I recently wrote a piece for the Ordway Education blog and in thinking about my teaching style, I came up with this: I think I'd call it weaving. I take various strings and pull them together and weave together history, science, literature, culture, art, music, theater, current events and more to make a beautiful tapestry of knowledge. This is how our world takes shape and how we can make sense of the past and present and work toward a better future. In my opinion, this is how people, of all ages, really learn, but most importantly, it works for us.
Having said that, my style is not right for everyone. Again, each family must figure out what style of learning and type of curriculum is best for them. I am an intense and passionate person and serious about learning because I love to learn, but I am not very structured and am pretty laid back when it comes to our schedule.
You could talk to 10 homeschooling families and get 10 different takes on how to learn and what to teach and when to teach it. Again, sit down and do some soul searching and some research.
In Part 1, I listed the 4 questions people have asked me and what I see people asking online: 1. Where do I start? 2. What do I have to teach? 3. Where do you get your curriculum/What do you recommend? 4. How much time does it take each day? See Part 1 for my take on the first two questions.
3. Where do I get curriculum? What do I recommend?
As I stated before, I really have a hodgepodge of materials from many different sources. We LOVE books. Consequently, we have quite a few sources to pull from when studying a particular subject. I find lots of great books at Half Price Books (and homeschool teachers can get the teacher discount). We use the internet to look up information and find resources and opportunities for further learning. I have bought some grammar and spelling and cursive workbooks from christianbook.com (Disclaimer – not all of their homeschool curriculum is religious based. In fact, I do not ever buy religious based curriculum. We are Christian and do study scripture, but I do not like religious based school materials…EVER. However, you can carefully search their website and find some good deals on basics like math, grammar and spelling.) Additionally, Amazon has many homeschooling materials. And there is Heppner's Legacy Homeschool Resources store up in Elk River. I hear good things, but I have never been there.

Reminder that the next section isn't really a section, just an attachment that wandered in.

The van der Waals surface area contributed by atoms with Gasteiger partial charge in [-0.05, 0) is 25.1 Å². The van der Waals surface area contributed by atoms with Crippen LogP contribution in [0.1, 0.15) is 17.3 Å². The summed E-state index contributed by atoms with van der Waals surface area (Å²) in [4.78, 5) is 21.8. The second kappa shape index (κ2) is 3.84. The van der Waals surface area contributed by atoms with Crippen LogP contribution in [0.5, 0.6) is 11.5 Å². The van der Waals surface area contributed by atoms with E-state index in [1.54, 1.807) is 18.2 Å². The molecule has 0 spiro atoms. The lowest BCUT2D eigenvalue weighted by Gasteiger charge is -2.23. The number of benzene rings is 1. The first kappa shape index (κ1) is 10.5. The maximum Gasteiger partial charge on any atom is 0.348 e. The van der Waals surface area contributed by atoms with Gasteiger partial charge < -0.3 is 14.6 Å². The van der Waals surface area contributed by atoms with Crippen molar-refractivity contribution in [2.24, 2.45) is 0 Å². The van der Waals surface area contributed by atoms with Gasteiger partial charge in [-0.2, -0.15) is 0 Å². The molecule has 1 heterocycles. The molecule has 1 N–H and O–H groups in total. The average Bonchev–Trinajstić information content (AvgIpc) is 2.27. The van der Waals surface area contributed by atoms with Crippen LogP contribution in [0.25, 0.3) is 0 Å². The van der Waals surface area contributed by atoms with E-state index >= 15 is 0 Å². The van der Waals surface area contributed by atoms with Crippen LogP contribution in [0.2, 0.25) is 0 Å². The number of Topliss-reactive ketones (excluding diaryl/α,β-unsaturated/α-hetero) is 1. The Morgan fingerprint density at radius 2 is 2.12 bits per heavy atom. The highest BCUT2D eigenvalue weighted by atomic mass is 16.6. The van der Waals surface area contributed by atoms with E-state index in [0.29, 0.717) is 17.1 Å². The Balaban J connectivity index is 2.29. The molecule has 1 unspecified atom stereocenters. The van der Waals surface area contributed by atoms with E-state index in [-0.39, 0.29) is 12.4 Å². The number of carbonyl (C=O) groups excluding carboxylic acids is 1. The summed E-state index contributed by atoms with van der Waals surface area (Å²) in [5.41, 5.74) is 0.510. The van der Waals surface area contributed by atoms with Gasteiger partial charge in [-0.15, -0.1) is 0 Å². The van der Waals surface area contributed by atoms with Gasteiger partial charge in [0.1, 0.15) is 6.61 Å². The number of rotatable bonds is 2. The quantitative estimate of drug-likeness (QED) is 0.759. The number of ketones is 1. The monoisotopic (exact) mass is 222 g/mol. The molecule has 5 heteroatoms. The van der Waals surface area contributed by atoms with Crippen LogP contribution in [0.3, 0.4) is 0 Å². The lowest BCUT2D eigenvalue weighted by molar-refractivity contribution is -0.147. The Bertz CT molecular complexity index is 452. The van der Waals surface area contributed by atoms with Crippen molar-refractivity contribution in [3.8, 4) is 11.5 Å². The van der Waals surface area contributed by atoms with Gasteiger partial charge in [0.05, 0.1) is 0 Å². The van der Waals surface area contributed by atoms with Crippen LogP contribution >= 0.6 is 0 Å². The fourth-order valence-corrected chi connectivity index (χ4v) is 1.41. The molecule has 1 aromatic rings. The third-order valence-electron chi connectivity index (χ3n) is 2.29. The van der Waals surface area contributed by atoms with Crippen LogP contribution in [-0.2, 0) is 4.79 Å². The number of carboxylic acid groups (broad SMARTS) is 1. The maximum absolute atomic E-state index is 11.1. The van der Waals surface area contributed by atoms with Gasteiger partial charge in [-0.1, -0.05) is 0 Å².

I will say that I do like the Everything You Need to Ace (Science, English, Math, History) in One Big Fat Notebook series, as an overview or reference point for the boys. We have found that TeachingTextbooks.com works well for us for math. Typing.com is free and a good typing curriculum. The MENSA reading list by grades is a nice resource. I follow all kinds of pages on Facebook from NASA to The Smithsonian Institute to The Spy Museum to Minnesota Historical Society to National Parks to National Geographic to Politico to The Atlantic to Washington Post to Minneapolis Institute of Art to The Museum of Russian Art to the Minnesota Science Museum and much more. We often look to current events as a starting point for research, study, projects, etc. and information on these pages is helpful. Additionally, we are liking the Outschool class options to supplement our studies and we are fans of the local Ex Ed Homeschool classes taught by 2 homeschool moms.